2020 has come, and has brought with it a plethora of new challenges - the most pressing being the COVID-19 pandemic. The coronavirus disease has certainly made its presence felt, not only in terms of fatalities, but also by forcing some of the world’s leading economies to a halt. This has raised a lot of questions about whether this disruption to our everyday lives will lead to an economic recession, and how much different members of society are going to be impacted by it.

Here at Speer, we believe that there is one group in society that is uniquely capable and conditioned to not only endure the potential upcoming crisis, but God willing, help support society through it.

We’re talking about entrepreneurs.

Think about the principles of running a successful company during a recession. What comes to mind? Saving money? Operating cheaply? Adapting to the market by making quick decisions?

All of these principles are the bread and butter of entrepreneurs who are looking to start their own businesses. And while other companies will be looking to integrate these principles into their corporate structure in order to survive, entrepreneurs already have these ideas ingrained into their bones, courtesy of the Lean startup methodology.

Being a successful entrepreneur also requires a degree of versatility that isn’t really expected from individuals with more traditional, 9-to-5 jobs. If the worst case scenario does happen for the entrepreneur, and they are forced to shut down their startup, it’s likely they’ll be able to add value somewhere else. In more traditional roles like sales or marketing, finding a new job in a recession could take months or even years. But for an entrepreneur, finding a new job is in many cases the same as creating a new one.

With regards to tackling COVID-19, we’ve seen the community come together in amazing ways. Perfume and deodorant companies are repurposing their supply chains to manufacture hand sanitizer, university laboratories are producing lower-cost respirators and masks, and governments have set up grants and initiatives for scientists and researchers working on COVID-19. Slowly but surely, steps are being taken to set up infrastructure to tackle this pandemic.

However, there will inevitably be gaps in this process; researchers can be expected to synthesize hand sanitizer, but what about its distribution? Companies can repurpose their manufacturing lines to make respirators, but for how long can these be donated, or sold at a loss? If anyone, entrepreneurs are best equipped to identify and fill these industry gaps, and judging by the amount of funding and grants being offered by them, governments and nonprofits agree.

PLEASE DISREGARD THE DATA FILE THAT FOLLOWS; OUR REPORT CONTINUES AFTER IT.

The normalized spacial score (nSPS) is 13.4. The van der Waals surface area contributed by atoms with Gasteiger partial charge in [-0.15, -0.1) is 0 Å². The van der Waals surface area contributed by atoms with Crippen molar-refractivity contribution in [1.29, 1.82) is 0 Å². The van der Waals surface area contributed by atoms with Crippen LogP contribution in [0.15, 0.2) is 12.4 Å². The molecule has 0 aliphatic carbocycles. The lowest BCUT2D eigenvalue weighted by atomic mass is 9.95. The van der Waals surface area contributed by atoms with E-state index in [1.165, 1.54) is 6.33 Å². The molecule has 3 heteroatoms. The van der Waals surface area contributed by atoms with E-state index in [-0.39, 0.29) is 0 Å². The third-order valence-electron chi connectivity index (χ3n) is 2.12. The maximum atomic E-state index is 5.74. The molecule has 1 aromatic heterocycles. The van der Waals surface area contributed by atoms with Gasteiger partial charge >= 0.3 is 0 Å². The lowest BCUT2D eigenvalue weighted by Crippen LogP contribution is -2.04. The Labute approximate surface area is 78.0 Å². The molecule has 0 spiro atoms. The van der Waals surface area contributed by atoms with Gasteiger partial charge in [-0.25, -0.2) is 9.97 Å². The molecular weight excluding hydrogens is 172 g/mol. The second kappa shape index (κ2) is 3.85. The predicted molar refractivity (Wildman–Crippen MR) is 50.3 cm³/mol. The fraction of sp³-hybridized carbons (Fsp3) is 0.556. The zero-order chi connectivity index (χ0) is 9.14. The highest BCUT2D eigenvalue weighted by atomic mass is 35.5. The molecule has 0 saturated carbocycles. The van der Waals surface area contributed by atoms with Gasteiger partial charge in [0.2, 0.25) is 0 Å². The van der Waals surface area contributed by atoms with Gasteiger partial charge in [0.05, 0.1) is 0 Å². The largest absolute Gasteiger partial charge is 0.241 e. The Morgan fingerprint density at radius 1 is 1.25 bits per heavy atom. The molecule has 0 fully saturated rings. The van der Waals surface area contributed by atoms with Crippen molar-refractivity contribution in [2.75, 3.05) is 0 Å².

The heart and soul of entrepreneurship has always been solving meaningful problems. Although we tend to get distracted by the lifestyle, the power and the promise of overnight wealth - those are all simply byproducts of entrepreneurs hyper-focused on solving important problems. Many major companies were actually born during challenging economic times! Thomas Edison launched General Electric in the 1890s, IBM was started in the 1896 slump, Disney emerged in the middle of the Great Depression, and Apple at the end of the dot-com burst in 2001. History is rife with inspiring precedents of entrepreneurs taking the lead during challenging economic times.

At the end of the day, the horrors of what we’re facing are undeniable. This disease, in just a few months, has challenged us on every level. It’s challenging us as individuals, in terms of our discipline to abide by the quarantine regulations and practice social distancing, and our resilience as we try to support our families both emotionally and financially. It’s also challenging us as a society; our ability to coordinate large-scale efforts and mitigate the spread of this disease across geopolitical borders. It’s a messy process, and we’ve unfortunately already seen a lot of casualties.

This pandemic, as horrifying as it may appear, has highlighted many areas where major societal improvements can be made, and significant growth (both technological, and societal) can take place. Perhaps that’s the silver lining; that crisis brings the opportunity to change, and making changes is the only real way to prevent future viruses from shutting down society the way that COVID-19 has.

Afterall, while we are all products of the past, we don’t need to be prisoners of it.

About the author

Ishan Mishra

Full Stack Developer

Before joining Speer, Ishan worked as a project manager for a Bay Area startup and Venture Capital firm. Prior to that, worked at Harvard Medical School as a Computational Biologist, at Teledyne DALSA as an Advanced Developer for CMOS Sensor products and as a nano-photonics Research Assistant at Harvard University.

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